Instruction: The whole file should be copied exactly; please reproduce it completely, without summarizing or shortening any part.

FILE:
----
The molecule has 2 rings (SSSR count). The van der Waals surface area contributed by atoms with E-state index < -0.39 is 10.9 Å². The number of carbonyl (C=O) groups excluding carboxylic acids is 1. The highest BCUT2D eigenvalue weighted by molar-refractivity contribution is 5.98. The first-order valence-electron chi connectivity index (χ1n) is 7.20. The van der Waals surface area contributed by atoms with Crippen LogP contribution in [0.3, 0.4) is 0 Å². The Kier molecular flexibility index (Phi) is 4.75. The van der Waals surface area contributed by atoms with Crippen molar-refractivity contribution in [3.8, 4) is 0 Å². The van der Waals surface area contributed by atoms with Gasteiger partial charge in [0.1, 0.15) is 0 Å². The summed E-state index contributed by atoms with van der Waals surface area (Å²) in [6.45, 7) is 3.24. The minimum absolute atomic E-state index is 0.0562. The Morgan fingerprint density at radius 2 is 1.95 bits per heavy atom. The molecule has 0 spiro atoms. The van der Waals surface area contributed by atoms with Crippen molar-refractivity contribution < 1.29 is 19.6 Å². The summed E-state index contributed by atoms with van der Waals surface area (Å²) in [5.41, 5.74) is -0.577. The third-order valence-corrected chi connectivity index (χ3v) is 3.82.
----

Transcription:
The molecule has 2 rings (SSSR count). The van der Waals surface area contributed by atoms with E-state index < -0.39 is 10.9 Å². The number of carbonyl (C=O) groups excluding carboxylic acids is 1. The highest BCUT2D eigenvalue weighted by molar-refractivity contribution is 5.98. The first-order valence-electron chi connectivity index (χ1n) is 7.20. The van der Waals surface area contributed by atoms with Crippen LogP contribution in [0.3, 0.4) is 0 Å². The Kier molecular flexibility index (Phi) is 4.75. The van der Waals surface area contributed by atoms with Crippen molar-refractivity contribution in [3.8, 4) is 0 Å². The van der Waals surface area contributed by atoms with Gasteiger partial charge in [0.1, 0.15) is 0 Å². The summed E-state index contributed by atoms with van der Waals surface area (Å²) in [6.45, 7) is 3.24. The minimum absolute atomic E-state index is 0.0562. The Morgan fingerprint density at radius 2 is 1.95 bits per heavy atom. The molecule has 0 spiro atoms. The van der Waals surface area contributed by atoms with Crippen molar-refractivity contribution < 1.29 is 19.6 Å². The summed E-state index contributed by atoms with van der Waals surface area (Å²) in [5.41, 5.74) is -0.577. The third-order valence-corrected chi connectivity index (χ3v) is 3.82.